Beach-onomics: Live By The Water

By Jean Folger | July 01, 2010 AAA
Beach-onomics: Live By The Water



Living at the beach is something that remains a dream for many and a reality for few. What keeps all of these dreamers from making the move to the waterfront? Usually, it's the money. Beach living is expensive, not just in terms of purchasing a home or land, but also for costs associated with insurance, maintenance and any homeowner's association (HOA) dues. Just like other markets, coastal prices experience fluctuations. And like the stock market, timing is everything. We'll take a look at some of the economics of buying by the water.

IN PICTURES: 10 Insurance Tips For Homeowners

Beauty at a Premium
Owning a beach-front property is undoubtedly desirable. Beautiful sunrises and sunsets, fresh coastal breezes and the biodiversity of the coast are just a few of the reasons why so many people dream of living at the beach. But all of this comes at a price. One of the reasons that beach-front property is so expensive is simply a function of its desirability. People are willing to pay a premium to live in a beautiful, inspirational location.

Beach-onomics 101
There is a finite supply of beach-front property available for development. This is an example of the basic economic law of supply and demand. High demand for beach-front real estate, coupled with its relatively low supply, adds up to higher prices.

While there is oceanfront land that is currently undeveloped, in places like Cape Hatteras National Seashore for example, unless something changes dramatically, such land will never be available for development. There is a relatively minute area of beach-front land on which to live when compared to inland and landlocked areas. The United States, for example, has roughly 12,500 miles of coastline, in contrast to approximately 3.5 million square miles of land. As a result, most of the land that can be developed on the shore has already be exploited.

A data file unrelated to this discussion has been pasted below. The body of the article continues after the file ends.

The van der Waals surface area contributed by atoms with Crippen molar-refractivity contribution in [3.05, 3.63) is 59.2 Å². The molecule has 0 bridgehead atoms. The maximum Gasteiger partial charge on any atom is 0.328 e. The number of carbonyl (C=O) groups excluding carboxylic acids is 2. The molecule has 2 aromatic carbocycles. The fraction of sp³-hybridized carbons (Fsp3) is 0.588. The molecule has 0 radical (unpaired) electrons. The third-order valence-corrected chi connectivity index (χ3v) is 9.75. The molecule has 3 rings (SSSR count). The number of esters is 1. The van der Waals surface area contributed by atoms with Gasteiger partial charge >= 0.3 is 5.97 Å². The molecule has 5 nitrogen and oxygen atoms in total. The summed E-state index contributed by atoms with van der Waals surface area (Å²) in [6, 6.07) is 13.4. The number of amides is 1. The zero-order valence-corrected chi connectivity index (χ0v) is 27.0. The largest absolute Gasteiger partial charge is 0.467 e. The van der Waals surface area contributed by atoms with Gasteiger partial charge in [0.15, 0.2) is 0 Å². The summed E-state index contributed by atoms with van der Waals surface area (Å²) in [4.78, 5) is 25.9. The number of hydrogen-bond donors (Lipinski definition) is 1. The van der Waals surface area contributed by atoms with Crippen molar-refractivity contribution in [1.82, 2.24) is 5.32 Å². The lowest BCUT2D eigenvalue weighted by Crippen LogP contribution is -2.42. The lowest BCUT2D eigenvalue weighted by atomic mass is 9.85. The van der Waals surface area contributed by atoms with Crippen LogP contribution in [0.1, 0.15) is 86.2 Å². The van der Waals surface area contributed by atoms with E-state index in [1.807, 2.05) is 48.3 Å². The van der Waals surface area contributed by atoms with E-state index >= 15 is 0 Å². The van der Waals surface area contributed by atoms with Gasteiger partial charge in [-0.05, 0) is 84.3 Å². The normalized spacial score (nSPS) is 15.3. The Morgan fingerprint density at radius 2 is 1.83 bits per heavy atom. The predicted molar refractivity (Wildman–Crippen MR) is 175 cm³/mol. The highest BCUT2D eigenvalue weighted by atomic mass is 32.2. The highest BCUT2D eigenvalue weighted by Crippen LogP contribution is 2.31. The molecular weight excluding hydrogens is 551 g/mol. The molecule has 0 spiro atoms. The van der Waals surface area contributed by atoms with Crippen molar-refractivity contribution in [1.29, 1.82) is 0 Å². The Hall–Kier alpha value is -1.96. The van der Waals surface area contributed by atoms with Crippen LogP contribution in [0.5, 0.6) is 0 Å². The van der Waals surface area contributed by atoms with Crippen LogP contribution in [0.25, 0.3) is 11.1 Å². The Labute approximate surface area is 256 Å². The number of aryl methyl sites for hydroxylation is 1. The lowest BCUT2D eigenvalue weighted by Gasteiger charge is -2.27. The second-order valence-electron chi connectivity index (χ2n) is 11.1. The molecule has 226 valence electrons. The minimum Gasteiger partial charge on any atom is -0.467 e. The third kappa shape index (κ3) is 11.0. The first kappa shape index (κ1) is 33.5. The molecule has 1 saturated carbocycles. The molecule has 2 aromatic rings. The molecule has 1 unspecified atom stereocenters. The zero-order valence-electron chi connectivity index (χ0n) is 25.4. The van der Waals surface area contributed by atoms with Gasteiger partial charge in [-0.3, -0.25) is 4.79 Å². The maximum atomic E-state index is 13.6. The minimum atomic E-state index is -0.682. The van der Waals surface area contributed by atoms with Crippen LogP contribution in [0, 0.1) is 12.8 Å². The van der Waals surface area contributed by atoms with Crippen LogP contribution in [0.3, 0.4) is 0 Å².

Ebb and Flow
Beach prices experience an ebb and flow that is tied to the economy, of course, and also to other factors such as natural and environmental disasters. One estimate for the recent oil spill in the Gulf is that property owners will collectively lose $4.3 billion in property values. It's hard to market an oceanfront home that overlooks globs of oil rather than the white sandy beach that is supposed to be there. The Gulf-Coast's property values are expected to wane by 10% for at least the next three years. (To read more about the cost of the oil spill and other disasters, see The Real Cost Of Natural Disasters.)

Other areas hard-hit by natural disasters are finding their properties difficult, if not impossible, to insure. Insurance companies looking to reduce their catastrophic exposure have simply declined to renew existing policies in coastal areas, leaving property owners up a creek. And some of those who are insured are facing annual premiums that have quadrupled (or more) in addition to increased deductibles.

Not able to afford both the mortgage and rising insurance payments, many property owners have been forced to sell their dream homes, often well below the price they would have expected for their little piece of paradise. (For more, see Retirement Jobs You Can Do From The Beach.)

The Next Best Thing
If you really want to live at the beach, but you know you will never be able to afford coastal property prices, the next best thing might be to live near the beach. A short drive can save you hundreds of thousands of dollars in the cost of a home. Take the Charleston, S.C., market for example. One of Charleston's beaches, Isle of Palms, has a median sales price of $620,000. Even though this value is down a whopping 28.9% year over year, it is still a hefty price tag.

Drive 20 minutes inland and the median sales price drops to $190,000 (this figure is down only 6.3% year over year). Suddenly, beach living, or at least living close to the beach, becomes much more affordable if you are willing to make the commute.

To Beach or Not to Beach
Although many of us dream of living at the beach, especially in the summer, the premium price associated with beach-front living is often cost prohibitive. But if you're willing to compromise, you can turn your dreams of beach living into a reality. Whether you buy at the beach or nearby, all of the elements that draw people to the shore can be enjoyed - wind, waves, sun, nature and the inherently relaxing atmosphere. (For more, see Choosing The Right Retirement Destination.)

Catch up on the latest financial news; read Water Cooler Finance: Shocking Court Rulings, Sinking Markets.

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